It only took what…three weeks or so? Is that so long to be without a place to eat? LOL, with three little guys here and all the babies I watch, it was a challenge, but I am done, termindado, fini with the table. And it will stay this way until the table itself is replaced in the future.
So the basic process, in case any of you are crazy enough to give this a try (I recommend a smaller project–dining room tables are big, have leaves and take forever as well as a beating–at least at my house!) is as follows:
- Prep the surface. I gave mine a good cleaning and lightly sanded the finish.
- Superman painted the skirt and legs and about 2 inches in from the table edge with Valspar Black Semi-Gloss Latex Enamel. I think he did two coats, but it could have been three.
- Once the paint had dried for a few days, it was time for the large roll of brown paper (bought it at Lowe’s). Tear it into pieces, making sure there were no straight edges. Most of the pieces in my project were around 4″ x 5″, but I went for a random look, so some are long and skinny, triangular, etc.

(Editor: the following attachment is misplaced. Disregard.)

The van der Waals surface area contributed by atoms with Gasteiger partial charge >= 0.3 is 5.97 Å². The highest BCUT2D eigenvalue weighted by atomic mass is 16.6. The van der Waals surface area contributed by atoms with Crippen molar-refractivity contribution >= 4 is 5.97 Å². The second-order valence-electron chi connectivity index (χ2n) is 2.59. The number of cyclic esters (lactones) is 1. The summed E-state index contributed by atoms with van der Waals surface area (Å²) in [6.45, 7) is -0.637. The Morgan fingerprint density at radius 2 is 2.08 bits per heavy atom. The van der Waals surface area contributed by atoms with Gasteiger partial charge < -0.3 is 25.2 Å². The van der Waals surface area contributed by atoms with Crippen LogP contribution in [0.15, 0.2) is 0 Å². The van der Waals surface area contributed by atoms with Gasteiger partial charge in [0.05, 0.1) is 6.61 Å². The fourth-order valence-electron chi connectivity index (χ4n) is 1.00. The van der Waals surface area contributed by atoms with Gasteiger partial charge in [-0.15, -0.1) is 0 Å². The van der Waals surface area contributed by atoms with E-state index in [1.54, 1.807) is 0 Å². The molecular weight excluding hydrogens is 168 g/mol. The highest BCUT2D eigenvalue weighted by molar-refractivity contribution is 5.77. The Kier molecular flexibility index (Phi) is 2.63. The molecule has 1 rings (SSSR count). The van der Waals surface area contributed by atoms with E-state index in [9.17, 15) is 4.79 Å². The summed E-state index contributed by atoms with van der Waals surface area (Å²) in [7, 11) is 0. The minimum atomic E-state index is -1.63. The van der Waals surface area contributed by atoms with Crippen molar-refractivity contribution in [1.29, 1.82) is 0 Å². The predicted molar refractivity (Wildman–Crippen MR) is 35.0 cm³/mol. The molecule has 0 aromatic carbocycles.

- I used a 50-50 mix of Elmers White Glue (I purchased a one gallon jug of glue at Lowe’s for about the price of a pint of pre-mixed medium) and water to make the glue medium. You can purchase Mod Podge medium, but it can be pricey for a large project. I probably used about 5 cups of glue plus 5 cups of water for my table.
- Dip each piece of brown paper to thoroughly coat both sides and place on the surface. Work your way out from the center. Press the bubbles out (I used my fingers). Continue layering out from your initial piece with slight overlapping so that the entire surface is covered.
- Let the glue dry thoroughly.
- This is how mine looked when all the paper was glued down.
- You may find some areas that didn’t fully cover the surface, so add a few more layers following the same process as before.
- Let it dry AGAIN–this is a project that aids in the development of patience and perseverance. 🙂
- Once you are satisfied with the layering and your glue is dried, you have a decision to make: seal it as it is, or add something else.
- I chose to use an antique bronze craft paint to give it a little more formal look (I know–a formal look for torn brown paper? seriously!) I drizzled a stream of the paint onto the surface and ragged it until I like the effect. I also pounced the rag a bit on layer two.
- This is how it looked half-way through the paint process:
- I was pretty happy with how the paint was taking, so…I kept working on it–this paint part only took about 15 minutes total, and this paint dried rather quickly.
- After the paint had dried overnight, Superman applied three coats of semi-gloss polyurethane to seal it. And voilá!